Framed Antinque Instruments | DIY

framed instrument

My uncle was a hard, stoic man who always smoked a pipe with stiff hands. I had a odd, but healthy, fear of him as a young girl. His roughness intimidated me, but he was always extra kind and never let me leave without a hug. He sold coal mining supplies in the Appalachian region of Kentucky and Virginia where most of my family is from. Aside from his main job, he was also a collector of things, mostly in which he sold at flea markets.

Just months before he passed, he bought a large shed from a hoarder filled with everything you could imagine: pocket watches, chain saws, instruments, lunch boxes, you name it! My aunt let my husband and me looked through the collection, and Patrick found a some interesting instruments. One was a dulcimer with a love note inside from a man in West Virginia from 1975. We knew each of these instruments had a story, so we loaded them up with hopes of one day displaying a small piece of the Appalachian culture in our home.


After we moved into our home 3 years ago, I wanted to figure out a way to display the instruments but was stumped. Then I saw a Fixer Upper image floating around Pinterest where Joanna framed a guitar. This was exactly what I was looking for, but securely adhering the instruments to the wall baffled me. I wanted them to be hung in different directions, so a regular instrument hook wouldn’t work for what I had in mind. Plus, the ukulele has quite the belly on it.


After days of brainstorming, I finally just threw some Velcro Command Strips and string on the wall and crossed my fingers that it would work.


For the ukulele and banjo, I tied white string around the necks and tacked them to the wall with a small finishing nail. The rest of the instruments are hung with a few heavy duty Velcro Command Strips. As long as the instrument’s back is flat and it’s not too heavy, a Command Strip is all you will need.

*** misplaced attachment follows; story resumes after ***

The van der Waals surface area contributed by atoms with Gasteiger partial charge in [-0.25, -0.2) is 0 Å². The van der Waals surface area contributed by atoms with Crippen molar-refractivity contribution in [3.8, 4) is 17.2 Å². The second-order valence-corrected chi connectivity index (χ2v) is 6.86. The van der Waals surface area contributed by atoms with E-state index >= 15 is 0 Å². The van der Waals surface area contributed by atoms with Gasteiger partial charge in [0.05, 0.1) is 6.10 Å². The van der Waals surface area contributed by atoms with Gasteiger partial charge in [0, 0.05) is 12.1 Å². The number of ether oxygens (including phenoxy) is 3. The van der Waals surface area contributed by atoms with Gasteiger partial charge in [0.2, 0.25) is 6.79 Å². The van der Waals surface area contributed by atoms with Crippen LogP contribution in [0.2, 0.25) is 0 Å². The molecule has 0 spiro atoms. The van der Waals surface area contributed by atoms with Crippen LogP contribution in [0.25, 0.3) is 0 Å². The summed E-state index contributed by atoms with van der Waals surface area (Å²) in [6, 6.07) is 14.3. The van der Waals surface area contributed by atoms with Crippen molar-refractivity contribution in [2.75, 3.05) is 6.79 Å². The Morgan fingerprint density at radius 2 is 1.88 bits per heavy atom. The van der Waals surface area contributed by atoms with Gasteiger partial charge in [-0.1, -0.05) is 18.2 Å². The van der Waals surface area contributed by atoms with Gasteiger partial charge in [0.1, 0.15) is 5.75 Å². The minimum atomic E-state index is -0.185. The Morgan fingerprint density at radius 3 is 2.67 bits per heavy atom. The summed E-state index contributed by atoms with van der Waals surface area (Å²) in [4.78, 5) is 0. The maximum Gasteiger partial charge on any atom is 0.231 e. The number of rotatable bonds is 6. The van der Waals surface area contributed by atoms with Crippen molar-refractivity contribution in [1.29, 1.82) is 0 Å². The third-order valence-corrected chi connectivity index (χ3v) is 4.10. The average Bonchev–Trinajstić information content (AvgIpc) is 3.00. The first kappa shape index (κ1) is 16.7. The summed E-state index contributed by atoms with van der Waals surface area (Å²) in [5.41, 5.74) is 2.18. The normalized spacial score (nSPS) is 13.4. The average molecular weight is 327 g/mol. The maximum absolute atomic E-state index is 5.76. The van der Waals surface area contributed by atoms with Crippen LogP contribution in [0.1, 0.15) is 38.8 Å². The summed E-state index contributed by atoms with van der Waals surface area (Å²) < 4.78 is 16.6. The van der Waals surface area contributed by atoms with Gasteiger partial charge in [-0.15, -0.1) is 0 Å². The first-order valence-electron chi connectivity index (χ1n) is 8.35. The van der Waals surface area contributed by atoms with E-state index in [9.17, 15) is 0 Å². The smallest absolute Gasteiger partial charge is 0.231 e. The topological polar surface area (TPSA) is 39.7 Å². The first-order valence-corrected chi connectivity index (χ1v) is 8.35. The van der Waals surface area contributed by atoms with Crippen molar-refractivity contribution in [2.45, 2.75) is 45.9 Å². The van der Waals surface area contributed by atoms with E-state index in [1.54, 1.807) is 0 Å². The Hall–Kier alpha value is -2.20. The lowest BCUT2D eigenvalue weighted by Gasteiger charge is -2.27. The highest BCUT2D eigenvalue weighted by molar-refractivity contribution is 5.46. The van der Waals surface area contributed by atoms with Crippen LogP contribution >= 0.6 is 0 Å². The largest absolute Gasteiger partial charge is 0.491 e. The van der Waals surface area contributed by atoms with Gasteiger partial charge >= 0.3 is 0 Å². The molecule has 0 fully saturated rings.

For the frame, I bought 2″ lattice strips at Home Depot and stained them dark walnut by Miniwax. The corners are cut at 45 degree angles with a miter saw, but you can leave them square if you prefer that look. Then I simply leveled and tacked them in place with small finishing nails.

I did the same thing to my huge magnetic chalkboard in the kitchen.

The only dilemma I had and still have is the paint color. I wasn’t sure whether to paint the inside of the frame white to highlight the display or leave it blue. I obviously kept it blue, but now I’m itching to paint the entire office again. Painting an entire room with an almost 4 month old seems like a huge task though. Can’t you just image a crisp white office with a smaller, more interesting desk? I’ll keep this project in mind for when my daughter can actually hold a paint brush.


What do you have displayed in your home that reflects your culture? Let me know in the comments below!


ALSO, should I paint the office or leave it blue? I NEED your help!


Like this post? Check out my framed magnetic chalkboard tutorial.


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